Bill May Tell Hillary to Quit on Tuesday!

Submitted by SadInAmerica on Mon, 03/03/2008 - 7:25am.

It is the burning question of the moment: who will have the courage to tell Hillary Clinton it is time to quit? Friends of the couple say the chances are that it will be her husband, and that he will tell her if she loses Texas or Ohio on Tuesday. He has already made it clear she cannot soldier on without a double victory.

If, however, she wins narrowly in both states but lags significantly behind in the number of delegates needed to clinch the nomination, then who will tell Bill Clinton to tell Hillary the game is up?

It could be Vernon Jordan, the African-American power broker who is so loyal to the Clintons that he arranged a job for the former intern Monica Lewinsky when she was no longer welcome at the White House.

The Clintons believe they could still fight on if Hillary wins the popular vote in Texas but ends up with fewer delegates under the state's peculiar system, which combines a primary election with caucuses. Hillary's camp is threatening to sue the local Democratic party if this happens but it could leave her with the reputation of a petulant, sore loser.

Leon Panetta, Bill Clinton's former White House chief of staff, said: "There comes a point where you can drag this thing on in a way that doesn't really give you the votes you need and it leaves a bad taste in the mouth."

He regards the Clintons as "pros" who will know if the race is over. "In the end the former president and Hillary are going to understand what needs to be done. They get it."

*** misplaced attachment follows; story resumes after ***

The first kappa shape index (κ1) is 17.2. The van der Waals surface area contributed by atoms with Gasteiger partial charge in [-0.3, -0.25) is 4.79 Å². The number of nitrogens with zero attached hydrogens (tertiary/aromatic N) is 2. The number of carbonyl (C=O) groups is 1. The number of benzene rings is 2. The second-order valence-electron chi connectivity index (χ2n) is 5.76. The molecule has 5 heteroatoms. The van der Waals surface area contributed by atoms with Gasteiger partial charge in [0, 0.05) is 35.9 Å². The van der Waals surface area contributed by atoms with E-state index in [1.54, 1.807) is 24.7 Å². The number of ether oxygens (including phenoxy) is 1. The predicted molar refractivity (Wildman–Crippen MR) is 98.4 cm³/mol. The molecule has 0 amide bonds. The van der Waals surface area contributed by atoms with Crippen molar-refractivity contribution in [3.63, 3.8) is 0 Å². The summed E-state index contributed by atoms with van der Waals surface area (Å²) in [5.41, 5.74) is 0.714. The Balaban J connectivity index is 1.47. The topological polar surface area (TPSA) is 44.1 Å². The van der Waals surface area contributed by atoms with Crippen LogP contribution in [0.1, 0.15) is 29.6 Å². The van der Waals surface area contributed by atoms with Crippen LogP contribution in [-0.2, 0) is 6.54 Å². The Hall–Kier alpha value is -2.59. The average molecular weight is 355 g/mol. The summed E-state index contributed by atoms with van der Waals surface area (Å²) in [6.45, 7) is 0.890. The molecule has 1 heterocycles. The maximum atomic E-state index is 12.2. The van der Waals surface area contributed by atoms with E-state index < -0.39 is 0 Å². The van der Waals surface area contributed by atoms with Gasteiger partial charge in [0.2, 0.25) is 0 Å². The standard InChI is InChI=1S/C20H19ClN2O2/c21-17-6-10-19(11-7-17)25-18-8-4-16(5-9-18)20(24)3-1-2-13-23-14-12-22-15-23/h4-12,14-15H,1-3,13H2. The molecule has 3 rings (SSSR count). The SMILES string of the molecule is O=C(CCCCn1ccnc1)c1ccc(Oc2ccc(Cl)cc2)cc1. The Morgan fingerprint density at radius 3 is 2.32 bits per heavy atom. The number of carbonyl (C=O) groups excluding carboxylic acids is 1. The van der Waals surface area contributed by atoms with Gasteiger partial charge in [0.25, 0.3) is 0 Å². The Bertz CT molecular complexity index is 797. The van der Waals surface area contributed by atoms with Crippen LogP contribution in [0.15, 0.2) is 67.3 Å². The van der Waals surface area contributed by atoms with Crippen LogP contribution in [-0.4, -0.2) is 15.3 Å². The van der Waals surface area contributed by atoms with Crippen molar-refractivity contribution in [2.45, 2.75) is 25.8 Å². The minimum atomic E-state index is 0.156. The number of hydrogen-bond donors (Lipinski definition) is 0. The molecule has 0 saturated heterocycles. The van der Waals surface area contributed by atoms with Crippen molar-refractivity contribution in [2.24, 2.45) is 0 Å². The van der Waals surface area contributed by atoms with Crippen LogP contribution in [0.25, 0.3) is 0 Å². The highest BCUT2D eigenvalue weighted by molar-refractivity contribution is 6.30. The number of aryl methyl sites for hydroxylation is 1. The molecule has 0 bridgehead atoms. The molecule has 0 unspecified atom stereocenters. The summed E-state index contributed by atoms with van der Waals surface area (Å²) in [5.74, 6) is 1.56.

Clinton has been outshone by a candidate who resembles her husband more than she does. At a rally in Beaumont, Texas, Samantha Bartley, 40, said she had expected to vote for Hillary. "Because we knew him, we thought we knew her. Bill inspired me when I was young. Now I've got my 18-year-old, my 20-year-old and my 21-year-old all voting for the first time. Barack Obama's charisma reminds me of Bill and makes me feel young again."

Jen Psaki, a spokeswoman for Obama, said: "The Democratic Party wants to be united and is looking forward to running against John McCain. Spending millions of dollars against each other instead of the presumptive Republican nominee is not going to help the Democrats to win the presidency."

There was a rush of sympathy for Margaret Thatcher when she was ousted by her colleagues, even though the country did not want her back. If Clinton loses the race, Panetta believes, "It will be a tragedy for her. It's everything she wanted and was prepared to do.

"All of us expected that with the money, the organisation and the Clinton name, she would win.

"The other lesson with the Clintons is, they always come back and that will be true for her. She could be the next Senate majority leader."

Watch clips from the Ohio Demcratic Debate

Clip 1 / Clip 2 / Clip 3

March 2, 2008 - posted at

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Submitted by SadInAmerica on Mon, 03/03/2008 - 7:25am.